Thank you one and all!
Thank you, John Thorne . . .
for being equally particular about
your methods, your materials and your metaphors.
Food writing’s shameful secret, wrote John Thorne his seminal essay, “Cuisine Mécanique”, is its intellectual poverty. John himself is a notable exception. He is one of those rare authors who have the gift of transporting us into a world of their own creation which we are happy to occupy for a while in preference to any other. They are Virgils to our Dante, showing us around the territory and introducing us to the natives. In these magic realms, strangers speak to us immediately as old friends; arriving unexpectedly at dinner time, we find a place already set for us.
What is most attractive about Thorne's writing is the extraordinary degree to which the title of his newsletter, Simple Cooking, is his working principle. You will search in vain for Leaning Towers of Pizza, those quasi-edible structures which modern chefs raise like monuments to their overweening, transitory ambition. His recipes are as level as his prose, down-to-earth creations which follow a long tradition of unostentatious simplicity. He can linger for pages over a cup of cocoa or a bowl of porridge. In his hands plebeian macaroni cheese becomes a creamy marriage of cheddar and pasta, light years away from the floury "white sauce" with a suggestion of cheese flavor that one endured through so many school dinners.
Such simplicity is as deceptive as a Mozart piano sonata - in the words of Artur Schnabel, "too easy for children, too difficult for artists." Thorne takes up culinary clichés, working them over like clay images and breathing life into them until they dance of their own accord.
This magnetic attraction to simple tradition may not be unrelated to the fact that Thorne is by family heritage a Down East Yankee. Though he grew up near El Paso Texas, he spent his summers in Maine, where he eventually withdrew to a wintry coastal town so small as to be off the map. After a decade, driven by the environmental schizophrenia that commonly afflicts writers, he sought a compromise in Northampton, Mass, the genteel home of Smith College and of Calvin Coolidge.
And there he remains, with his wife and meticulous editor Martha, trudging between the kitchen and the word processor. So how does he gain experience of the world's gastronomic Meccas? "I am not, and never have been, a gourmet," he wrote in 1992. (How John Hess must have applauded those words!) "I possess no curiosity about world-class restaurants. . ." The principle is salutary, for most of our successful food writers are either living high off the hog or sucking up to the industry. (As new technology brings these apparent opposites closer together and the middle ground disappears into a black hole, it becomes almost obligatory to straddle them.)
Thorne's world is introspective and ambiguously apolitical. He is not a Hebrew prophet like John Hess, warning us (accurately) of culinary corruption and impending disaster. Nor is he primarily a scholar, except in little boxes, functionally divorced from his text, in which he sends his readers off on literary fungi forays. Rather, he is a sculptor, whose most profound relationships are with his ingredients and the tools with which he manipulates them. No, manipulates is the wrong word - he makes himself vulnerable and coaxes them to reveal their inner nature.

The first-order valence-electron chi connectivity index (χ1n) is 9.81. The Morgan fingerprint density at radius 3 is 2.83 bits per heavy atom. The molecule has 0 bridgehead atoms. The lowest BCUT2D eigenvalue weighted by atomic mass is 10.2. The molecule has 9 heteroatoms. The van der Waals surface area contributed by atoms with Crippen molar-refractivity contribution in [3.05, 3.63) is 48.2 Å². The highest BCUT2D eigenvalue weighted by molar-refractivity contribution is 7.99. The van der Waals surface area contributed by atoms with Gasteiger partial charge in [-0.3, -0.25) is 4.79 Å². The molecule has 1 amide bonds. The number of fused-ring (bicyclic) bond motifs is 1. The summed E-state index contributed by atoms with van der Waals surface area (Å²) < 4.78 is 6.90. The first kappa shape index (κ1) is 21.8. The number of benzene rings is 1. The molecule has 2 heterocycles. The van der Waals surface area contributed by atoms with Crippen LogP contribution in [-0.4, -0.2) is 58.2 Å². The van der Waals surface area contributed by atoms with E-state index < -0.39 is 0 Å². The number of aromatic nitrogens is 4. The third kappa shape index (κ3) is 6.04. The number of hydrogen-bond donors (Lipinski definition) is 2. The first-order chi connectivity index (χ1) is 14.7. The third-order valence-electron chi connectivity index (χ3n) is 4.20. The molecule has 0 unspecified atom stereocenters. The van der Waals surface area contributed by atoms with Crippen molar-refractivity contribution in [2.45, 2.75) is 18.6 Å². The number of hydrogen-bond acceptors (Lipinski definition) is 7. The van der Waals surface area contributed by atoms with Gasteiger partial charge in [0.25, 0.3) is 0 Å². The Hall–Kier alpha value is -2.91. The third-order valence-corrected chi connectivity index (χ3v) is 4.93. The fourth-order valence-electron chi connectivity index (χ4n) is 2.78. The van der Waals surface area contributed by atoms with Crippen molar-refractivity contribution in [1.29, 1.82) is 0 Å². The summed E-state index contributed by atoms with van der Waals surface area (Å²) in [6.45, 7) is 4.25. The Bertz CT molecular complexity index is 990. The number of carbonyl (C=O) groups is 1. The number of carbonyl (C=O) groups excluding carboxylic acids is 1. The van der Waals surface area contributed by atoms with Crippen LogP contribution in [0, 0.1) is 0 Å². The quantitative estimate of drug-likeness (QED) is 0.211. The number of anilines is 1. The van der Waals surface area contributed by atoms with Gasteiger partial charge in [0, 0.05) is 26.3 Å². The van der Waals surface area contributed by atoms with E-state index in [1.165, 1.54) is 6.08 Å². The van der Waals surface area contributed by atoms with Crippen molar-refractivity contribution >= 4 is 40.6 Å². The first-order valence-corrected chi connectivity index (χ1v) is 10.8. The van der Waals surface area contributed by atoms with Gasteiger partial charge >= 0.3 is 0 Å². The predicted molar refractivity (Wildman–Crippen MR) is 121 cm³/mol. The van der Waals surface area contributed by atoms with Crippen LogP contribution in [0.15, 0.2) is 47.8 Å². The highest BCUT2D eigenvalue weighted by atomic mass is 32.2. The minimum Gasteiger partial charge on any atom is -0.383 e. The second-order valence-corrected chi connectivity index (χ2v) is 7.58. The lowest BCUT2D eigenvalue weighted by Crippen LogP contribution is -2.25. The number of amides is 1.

IT IS CURIOUS that America, which has done so much to corrupt our diet, has also given us some of the most eloquent defenders of good simple food: M.F.K. Fisher, Waverley Root, A. J. Liebling, Roy Andries de Groot, Richard Olney, John & Karen Hess, Alice Waters. It produces more than its share of evangelists, dedicated advocates of endangered causes. A land of widespread (though far from universal) prosperity, it is a milieu in which maverick members of the prosperous middle classes can survive on the economic fringes, where they can afford the luxury of habitual integrity. Once they have withdrawn from the rat race, another luxury they can afford is time; thus John Thorne could spend years intermittently learning how to make an artisanal loaf of bread, a search that would be passed on to Jeffrey Steingarten. (It's ironic that this laborious process, forced upon peasants through the ages, is loftily dismissed by some readers as "elitist".)
England too once had a tradition of upper/middle class eccentricity, wittily documented by Sir Osbert Sitwell; but it has been overtaken by a brutal iconoclasm which is itself the new orthodoxy. (One surly London restaurant critic's chief claim to fame was being a drug addict.) Among Britain's knowledgeable and eloquent food writers, those who earn their living by it must typically don the motley of the popular journalist, conveying their real opinions by wit so abstruse as to escape the notice of all save their fellow-jesters. As for the prestigious British food magazines, they are so ardently devoted to sensuous photography that, for the inattentive browser, the text could be replaced with the telephone directory.
John Thorne is able to maintain the integrity of his prose style by the simple expedient of having been deemed by the American gourmet press to be unemployable. Not having written for Gourmet, he was untouched by its demise. As he recently wrote to me,
We live a modest life and so the hurly-burly of the financial world has mostly left us unscathed.
Meanwhile, as John gets older the interval between issues of Simple Cooking seems to get longer. Those of us who value his writing and his cooking must take comfort in the fact that he has always written, not just for the moment, but for a timeless and eternal present.
John Whiting can be reached HERE